A SHY Frenchman who won some of his country’s highest honours during and after World War Two spent the final 22 years of his life in retirement in Helensburgh.
Rene Taverne, who met his wife Leda in Dunoon during the war, lived at 7 Scott Court, James Street. He died in the Vale of Leven Hospital, Alexandria, on November 27 1993 at the age of 77, and Leda died there too, six years later, at the age of 89.
Rene trained for eight years as a hairdresser, but then joined the French Navy at the age of 20. He quickly progressed through the ranks and earned the highest possible award, the Medale Militaire, for his bravery and conduct.
He became one of the first ever Commandos serving France during the later years of the Second World War, and spent several years serving his country all over Europe and Africa.
He met Leda Geri in her home town while he was temporarily based there with American service personnel, and they were married there in 1942.
That year, on August 19, he and a fellow servicemen won the Croix de Guerre, the French equivalent of a Mention in Despatches, for their courage.
In 1990 he was appointed a Chevalier (Knight) of the Legion D’Honneur (the medal citation is pictured above) in recognition of his remarkable service to his country.
He received the insignia at a special Remembrance Celebration in Greenock in June of that year to mark the 46th anniversary of the D-Day landings in Normandy, and said at the time: “This award is very special to my wife and I. I am very grateful to my country for making me so happy.”
The years after the wedding were difficult for Leda as Rene went back to France to fight, and as he was a Commando most of his operations were closely guarded secrets.
Leda even heard on the radio once that all the Commandos in the group had been slaughtered in a battle. She spent several days anxiously awaiting further news, only to hear that her husband was safe and well and fighting in a different part of Europe.
One of her most prized possessions was the gold locket Rene bought her shortly after their marriage. She kept it with her throughout the years of danger and wore it around her neck for the rest of her life.
The locket contained two cherished photographs, one each of them, taken shortly after their wedding.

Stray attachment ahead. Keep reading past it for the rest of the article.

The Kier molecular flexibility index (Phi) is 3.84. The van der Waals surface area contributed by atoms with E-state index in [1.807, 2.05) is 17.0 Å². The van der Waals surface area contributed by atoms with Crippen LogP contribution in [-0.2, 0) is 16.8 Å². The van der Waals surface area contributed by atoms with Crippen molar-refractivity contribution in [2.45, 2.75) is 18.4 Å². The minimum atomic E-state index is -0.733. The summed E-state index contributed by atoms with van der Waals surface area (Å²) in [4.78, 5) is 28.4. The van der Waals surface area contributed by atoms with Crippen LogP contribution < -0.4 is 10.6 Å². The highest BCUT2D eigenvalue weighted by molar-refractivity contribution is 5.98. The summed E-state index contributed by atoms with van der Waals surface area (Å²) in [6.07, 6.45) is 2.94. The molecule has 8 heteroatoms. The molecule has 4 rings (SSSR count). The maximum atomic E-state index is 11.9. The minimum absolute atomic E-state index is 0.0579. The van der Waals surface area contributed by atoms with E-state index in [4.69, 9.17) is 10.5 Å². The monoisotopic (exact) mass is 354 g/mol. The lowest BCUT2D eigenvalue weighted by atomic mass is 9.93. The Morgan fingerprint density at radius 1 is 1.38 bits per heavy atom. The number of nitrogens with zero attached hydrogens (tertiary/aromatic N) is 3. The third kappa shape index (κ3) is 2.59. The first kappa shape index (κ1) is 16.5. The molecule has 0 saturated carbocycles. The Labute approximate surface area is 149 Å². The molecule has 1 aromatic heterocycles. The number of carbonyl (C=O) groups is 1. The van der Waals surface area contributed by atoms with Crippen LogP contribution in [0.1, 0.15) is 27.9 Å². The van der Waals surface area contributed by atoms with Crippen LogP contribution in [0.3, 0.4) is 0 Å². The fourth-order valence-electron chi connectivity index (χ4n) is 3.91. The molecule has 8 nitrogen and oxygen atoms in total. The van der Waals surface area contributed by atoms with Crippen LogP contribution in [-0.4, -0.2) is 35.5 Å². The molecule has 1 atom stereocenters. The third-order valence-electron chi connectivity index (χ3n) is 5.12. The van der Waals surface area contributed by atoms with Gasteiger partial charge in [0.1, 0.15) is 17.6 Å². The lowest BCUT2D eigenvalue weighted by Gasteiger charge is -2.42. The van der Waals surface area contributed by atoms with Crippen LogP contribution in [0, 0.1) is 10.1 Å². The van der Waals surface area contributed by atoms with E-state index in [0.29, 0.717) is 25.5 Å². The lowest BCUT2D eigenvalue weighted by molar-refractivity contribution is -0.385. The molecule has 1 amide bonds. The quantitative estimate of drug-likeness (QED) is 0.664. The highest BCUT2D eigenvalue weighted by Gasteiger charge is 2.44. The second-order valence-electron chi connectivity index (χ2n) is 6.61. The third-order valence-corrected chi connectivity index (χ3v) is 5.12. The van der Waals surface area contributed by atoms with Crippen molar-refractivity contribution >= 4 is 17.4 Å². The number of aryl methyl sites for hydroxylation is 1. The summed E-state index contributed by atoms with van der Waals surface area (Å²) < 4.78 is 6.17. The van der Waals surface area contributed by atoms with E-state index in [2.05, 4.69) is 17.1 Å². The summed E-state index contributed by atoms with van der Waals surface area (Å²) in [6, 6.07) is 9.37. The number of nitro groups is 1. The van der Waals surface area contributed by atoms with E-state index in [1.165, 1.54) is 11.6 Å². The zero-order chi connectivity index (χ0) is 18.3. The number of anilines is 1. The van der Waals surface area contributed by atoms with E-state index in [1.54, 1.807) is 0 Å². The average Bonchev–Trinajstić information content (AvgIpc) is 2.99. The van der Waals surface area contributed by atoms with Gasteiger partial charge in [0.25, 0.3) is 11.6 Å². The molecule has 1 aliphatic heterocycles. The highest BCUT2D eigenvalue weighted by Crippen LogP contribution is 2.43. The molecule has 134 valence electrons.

In 1982 Rene was asked by a French TV company to appear in a special documentary about the Second World War in France, and, as a bad back injury prevented him from making long journeys, the company chartered a special plane to fly the couple direct from Glasgow to Dieppe and back.
“We were given the red carpet treatment,” Mrs Taverne recalled.
Two years later, to mark the 40th anniversary of the D-Day landings on June 6, he was invited to travel to London to meet the Queen Mother at a special function, then cross the Channel for a luncheon with French Commandos the following day.
However the back injury meant that he had to turn down these and other similar invitations.
“I find it difficult even to go a short way in the car,” Monsieur Taverne said at the time. “It is a shame, because I would very much like to meet the Queen Mother.
“I am sad too not to be able to go to Normandy, but if I had gone, it would have been for a remembrance and not a feast or celebration. I have a lot of friends who died in battles there. There would have been a lot of men there that I served with, because most of them still live in France.”
A colleague who served alongside Rene in the Commandos, Jean-Pierre Babin, who made his home in Dundee, said of him: “He served for a long time in the Commandos, and then left to serve on the ships. He was a war hero, but after he left the services he kept himself very much to himself.”
He often shared his wartime experiences with another Frenchman living in Helensburgh, James Besant, who said: “I used to meet him often when I went out shopping in Helensburgh, and we used to swop stories about our wartime service. We used to chat for hours.”
Monsignor Maurice Ward, who conducted Rene's funeral at St Joseph's Church, said: “He was a very fine man and I know he saved the lives of many of his comrades.
“But I also know that he did not speak much about these things, and lived a quiet life with his wife in Helensburgh.”
A collection of his medals, documents and old photographs was bequeathed to Helensburgh Heritage Trust by his widow.
The two images below were sent to the Heritage Trust by Noel Rabouhans, son of Raymond Rabouhans, a Free French commando who took part in August 1942 with Rene Taverne and No.4 Commando in the successful destruction of the Hess battery outside Dieppe.
The image on the left was taken on August 19 1942, and shows Raymond being presented with the Croix de Guerre for his part in the Dieppe raid. Rene Taverne stands immediately to his left (on the right in the picture).
The other is of a plaque at Sainte-Marguerite-sur-Mer, near Dieppe, which commemorates the participation of three Free French commandos — Rabouhans, Taverne and Francois Baloche — in the destruction of the Hess battery. This was unveiled in 1996.